And these tensions will doubtless be reinforced by the messages being spewed out by Russian TV (which is available in Estonia). For an idea of what that Russian TV in propaganda mode can be like, check out this Radio Free Europe story here. One Russian friend (resident in the U.S.) recently decided to spend some time in the company of TV programming from his homeland, It was, he told me, incredible in both senses of the word.

Brandeis University Rescinds Ayaan Hirsi Ali’s Honorary Degree



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Brandeis University rescinded an honorary degree in Social Justice it had planned to bestow on Ayaan Hirsi Ali, a women’s rights and atheist activist, who was to be honored at the university’s May 18 commencement. 

On Monday, students from Brandeis created a petition against Ali receiving the honorary degree because her ”ideas of justice threaten and attempt to eliminate a religion integral to many members of Brandeis University.” 

The students were angered by comments Ali made about Islamic law to Reason magazine in 2007.

“Once it’s defeated, it can mutate into something peaceful. It’s very difficult to even talk about peace now,” Ali told Reason magazine. “They’re not interested in peace. I think that we are at war with Islam. And there’s no middle ground in wars.”

Sarah Fahmy, a senior at Brandeis who created the petition, told Fox News that Ali’s honorary degree is a “slap in the face” to Muslim students and that her university “should not hold up someone who is an outright Islamophobic.”

Fahmy’s petition received over 6,000 signatures. The faculty followed her lead, and more than 85 of the university’s 350 faculty members signed a letter asking the administration to remove Ali from the list of honorary degree recipients.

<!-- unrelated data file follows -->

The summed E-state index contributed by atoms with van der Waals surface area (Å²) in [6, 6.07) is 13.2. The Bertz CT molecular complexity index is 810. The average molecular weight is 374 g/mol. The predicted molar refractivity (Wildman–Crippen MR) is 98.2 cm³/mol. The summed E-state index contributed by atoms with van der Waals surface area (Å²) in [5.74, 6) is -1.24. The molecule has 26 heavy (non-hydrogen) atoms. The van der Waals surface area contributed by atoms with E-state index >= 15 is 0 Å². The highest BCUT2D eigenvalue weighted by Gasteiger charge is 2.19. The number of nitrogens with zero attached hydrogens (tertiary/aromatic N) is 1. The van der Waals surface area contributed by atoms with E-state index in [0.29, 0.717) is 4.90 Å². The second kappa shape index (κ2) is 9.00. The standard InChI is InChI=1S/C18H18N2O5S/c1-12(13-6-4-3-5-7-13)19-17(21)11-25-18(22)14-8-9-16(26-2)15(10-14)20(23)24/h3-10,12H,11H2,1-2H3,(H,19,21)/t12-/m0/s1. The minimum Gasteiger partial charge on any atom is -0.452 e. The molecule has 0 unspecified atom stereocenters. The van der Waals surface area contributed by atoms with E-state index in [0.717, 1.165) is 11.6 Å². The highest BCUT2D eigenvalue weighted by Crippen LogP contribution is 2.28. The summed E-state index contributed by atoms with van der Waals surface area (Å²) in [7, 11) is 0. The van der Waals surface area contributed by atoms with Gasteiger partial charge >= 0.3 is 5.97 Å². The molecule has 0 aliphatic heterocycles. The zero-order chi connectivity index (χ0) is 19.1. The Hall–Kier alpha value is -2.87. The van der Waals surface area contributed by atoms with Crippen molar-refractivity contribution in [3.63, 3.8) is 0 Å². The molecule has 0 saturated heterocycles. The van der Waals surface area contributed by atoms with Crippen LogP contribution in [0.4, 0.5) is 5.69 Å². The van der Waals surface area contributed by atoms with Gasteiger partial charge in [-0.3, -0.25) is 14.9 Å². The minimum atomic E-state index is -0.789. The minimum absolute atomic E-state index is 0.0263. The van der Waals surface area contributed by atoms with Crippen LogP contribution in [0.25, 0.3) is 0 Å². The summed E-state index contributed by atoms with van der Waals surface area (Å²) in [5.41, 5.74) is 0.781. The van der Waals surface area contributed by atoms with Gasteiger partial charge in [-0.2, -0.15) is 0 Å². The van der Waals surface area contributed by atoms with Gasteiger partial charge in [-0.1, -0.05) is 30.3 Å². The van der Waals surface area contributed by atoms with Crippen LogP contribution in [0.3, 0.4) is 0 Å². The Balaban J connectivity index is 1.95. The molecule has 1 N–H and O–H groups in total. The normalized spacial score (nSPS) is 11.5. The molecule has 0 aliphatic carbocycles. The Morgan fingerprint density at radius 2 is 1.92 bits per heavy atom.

President Frederick Lawrence said in a statement on Tuesday: ”We cannot overlook certain of her past statements that are inconsistent with Brandeis University’s core values,” and he rescinded Ali’s honorary degree. 

Ali responded on Wednesday, saying: “I wish to dissociate myself from the university’s statement, which implies that I was in any way consulted about this decision. . . . The slur on my reputation is not the worst aspect of this episode. More deplorable is that an institution set up on the basis of religious freedom should today so deeply betray its own founding principles.”

Ali received international attention in November 2004 when her filmmaking partner Theo van Gogh was stabbed, slashed, and shot in Amsterdam by a Muslim extremist from Morocco. Ali wrote Submission, a short film about the treatment of women under Islamic law, and it was directed by van Gogh. The assassin used a knife to pin a letter to van Gogh’s chest. The letter was a call to jihad and included a death threat to Ayaan Hirsi Ali.

James O’Keefe Claims GOP State Senator Guilty of Campaign-Finance Hypocrisy



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James O’Keefe has published audio of Wisconsin state senate president Mike Ellis (R.) in which he seems to discuss setting up an outside political action committee that will support his campaign and attack his political opponent. It is illegal for candidates to coordinate with independent PACs.

“I am putting together my own super PAC,” says the voice presumably belonging to Ellis in the recording taped secretly by O’Keefe’s Project Veritas. “I don’t need to kiss anybody’s ass.” He goes onto name the donors who will contribute to the PAC.

Previously Ellis had criticized the role of outside spending in politics, calling it “monstrous.”